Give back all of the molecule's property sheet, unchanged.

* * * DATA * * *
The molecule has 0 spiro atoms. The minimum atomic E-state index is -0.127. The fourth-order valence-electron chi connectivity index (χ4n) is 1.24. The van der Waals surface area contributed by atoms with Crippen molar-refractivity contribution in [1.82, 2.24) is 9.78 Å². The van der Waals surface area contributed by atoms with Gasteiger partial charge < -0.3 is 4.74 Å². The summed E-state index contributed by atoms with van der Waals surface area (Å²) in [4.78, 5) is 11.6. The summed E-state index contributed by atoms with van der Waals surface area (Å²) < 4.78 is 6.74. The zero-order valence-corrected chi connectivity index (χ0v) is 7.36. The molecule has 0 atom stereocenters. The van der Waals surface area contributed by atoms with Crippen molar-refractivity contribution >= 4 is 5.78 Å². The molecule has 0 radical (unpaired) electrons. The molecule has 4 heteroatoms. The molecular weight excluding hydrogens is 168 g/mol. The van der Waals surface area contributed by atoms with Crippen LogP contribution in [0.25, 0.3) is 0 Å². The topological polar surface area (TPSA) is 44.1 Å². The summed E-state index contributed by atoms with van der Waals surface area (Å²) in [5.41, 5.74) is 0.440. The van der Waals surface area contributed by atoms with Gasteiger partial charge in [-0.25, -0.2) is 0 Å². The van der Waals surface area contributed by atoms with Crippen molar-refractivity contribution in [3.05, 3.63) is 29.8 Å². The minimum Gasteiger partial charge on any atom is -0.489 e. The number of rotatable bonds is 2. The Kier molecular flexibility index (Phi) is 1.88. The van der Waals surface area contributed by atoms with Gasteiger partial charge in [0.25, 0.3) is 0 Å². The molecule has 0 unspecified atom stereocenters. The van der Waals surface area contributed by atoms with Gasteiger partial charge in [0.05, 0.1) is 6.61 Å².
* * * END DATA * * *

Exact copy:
The molecule has 0 spiro atoms. The minimum atomic E-state index is -0.127. The fourth-order valence-electron chi connectivity index (χ4n) is 1.24. The van der Waals surface area contributed by atoms with Crippen molar-refractivity contribution in [1.82, 2.24) is 9.78 Å². The van der Waals surface area contributed by atoms with Gasteiger partial charge < -0.3 is 4.74 Å². The summed E-state index contributed by atoms with van der Waals surface area (Å²) in [4.78, 5) is 11.6. The summed E-state index contributed by atoms with van der Waals surface area (Å²) < 4.78 is 6.74. The zero-order valence-corrected chi connectivity index (χ0v) is 7.36. The molecule has 0 atom stereocenters. The van der Waals surface area contributed by atoms with Crippen molar-refractivity contribution >= 4 is 5.78 Å². The molecule has 0 radical (unpaired) electrons. The molecule has 4 heteroatoms. The molecular weight excluding hydrogens is 168 g/mol. The van der Waals surface area contributed by atoms with Crippen LogP contribution in [0.25, 0.3) is 0 Å². The topological polar surface area (TPSA) is 44.1 Å². The summed E-state index contributed by atoms with van der Waals surface area (Å²) in [5.41, 5.74) is 0.440. The van der Waals surface area contributed by atoms with Gasteiger partial charge in [-0.25, -0.2) is 0 Å². The van der Waals surface area contributed by atoms with Crippen molar-refractivity contribution in [3.05, 3.63) is 29.8 Å². The minimum Gasteiger partial charge on any atom is -0.489 e. The number of rotatable bonds is 2. The Kier molecular flexibility index (Phi) is 1.88. The van der Waals surface area contributed by atoms with Gasteiger partial charge in [0.25, 0.3) is 0 Å². The molecule has 0 unspecified atom stereocenters. The van der Waals surface area contributed by atoms with Gasteiger partial charge in [0.05, 0.1) is 6.61 Å².